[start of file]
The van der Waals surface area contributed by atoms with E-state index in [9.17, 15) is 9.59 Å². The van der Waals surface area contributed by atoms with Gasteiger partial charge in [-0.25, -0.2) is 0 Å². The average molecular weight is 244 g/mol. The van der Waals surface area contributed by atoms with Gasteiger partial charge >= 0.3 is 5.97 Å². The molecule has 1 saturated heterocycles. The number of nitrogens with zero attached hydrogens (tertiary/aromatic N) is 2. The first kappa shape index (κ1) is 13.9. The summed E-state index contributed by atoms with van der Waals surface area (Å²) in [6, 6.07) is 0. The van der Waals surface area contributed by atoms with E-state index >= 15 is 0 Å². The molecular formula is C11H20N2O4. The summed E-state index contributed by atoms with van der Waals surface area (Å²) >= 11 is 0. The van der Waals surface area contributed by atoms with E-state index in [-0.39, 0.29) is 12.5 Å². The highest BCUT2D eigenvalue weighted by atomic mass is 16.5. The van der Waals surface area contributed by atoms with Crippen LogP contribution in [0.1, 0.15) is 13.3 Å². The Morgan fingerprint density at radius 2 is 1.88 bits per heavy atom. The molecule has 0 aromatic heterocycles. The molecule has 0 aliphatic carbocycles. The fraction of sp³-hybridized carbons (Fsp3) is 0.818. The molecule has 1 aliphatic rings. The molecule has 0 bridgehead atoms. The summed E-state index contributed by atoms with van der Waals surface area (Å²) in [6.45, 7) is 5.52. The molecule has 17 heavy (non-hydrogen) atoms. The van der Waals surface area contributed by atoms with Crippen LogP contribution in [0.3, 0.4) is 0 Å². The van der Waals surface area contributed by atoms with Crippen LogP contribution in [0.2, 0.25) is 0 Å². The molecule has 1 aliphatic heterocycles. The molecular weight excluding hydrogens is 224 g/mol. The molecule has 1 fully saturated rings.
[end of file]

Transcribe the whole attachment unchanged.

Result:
The van der Waals surface area contributed by atoms with E-state index in [9.17, 15) is 9.59 Å². The van der Waals surface area contributed by atoms with Gasteiger partial charge in [-0.25, -0.2) is 0 Å². The average molecular weight is 244 g/mol. The van der Waals surface area contributed by atoms with Gasteiger partial charge >= 0.3 is 5.97 Å². The molecule has 1 saturated heterocycles. The number of nitrogens with zero attached hydrogens (tertiary/aromatic N) is 2. The first kappa shape index (κ1) is 13.9. The summed E-state index contributed by atoms with van der Waals surface area (Å²) in [6, 6.07) is 0. The van der Waals surface area contributed by atoms with E-state index >= 15 is 0 Å². The molecular formula is C11H20N2O4. The summed E-state index contributed by atoms with van der Waals surface area (Å²) >= 11 is 0. The van der Waals surface area contributed by atoms with E-state index in [-0.39, 0.29) is 12.5 Å². The highest BCUT2D eigenvalue weighted by atomic mass is 16.5. The van der Waals surface area contributed by atoms with Crippen LogP contribution in [0.1, 0.15) is 13.3 Å². The Morgan fingerprint density at radius 2 is 1.88 bits per heavy atom. The molecule has 0 aromatic heterocycles. The molecule has 0 aliphatic carbocycles. The fraction of sp³-hybridized carbons (Fsp3) is 0.818. The molecule has 1 aliphatic rings. The molecule has 0 bridgehead atoms. The summed E-state index contributed by atoms with van der Waals surface area (Å²) in [6.45, 7) is 5.52. The molecule has 17 heavy (non-hydrogen) atoms. The van der Waals surface area contributed by atoms with Crippen LogP contribution in [0.3, 0.4) is 0 Å². The van der Waals surface area contributed by atoms with Crippen LogP contribution in [0.2, 0.25) is 0 Å². The molecule has 1 aliphatic heterocycles. The molecular weight excluding hydrogens is 224 g/mol. The molecule has 1 fully saturated rings.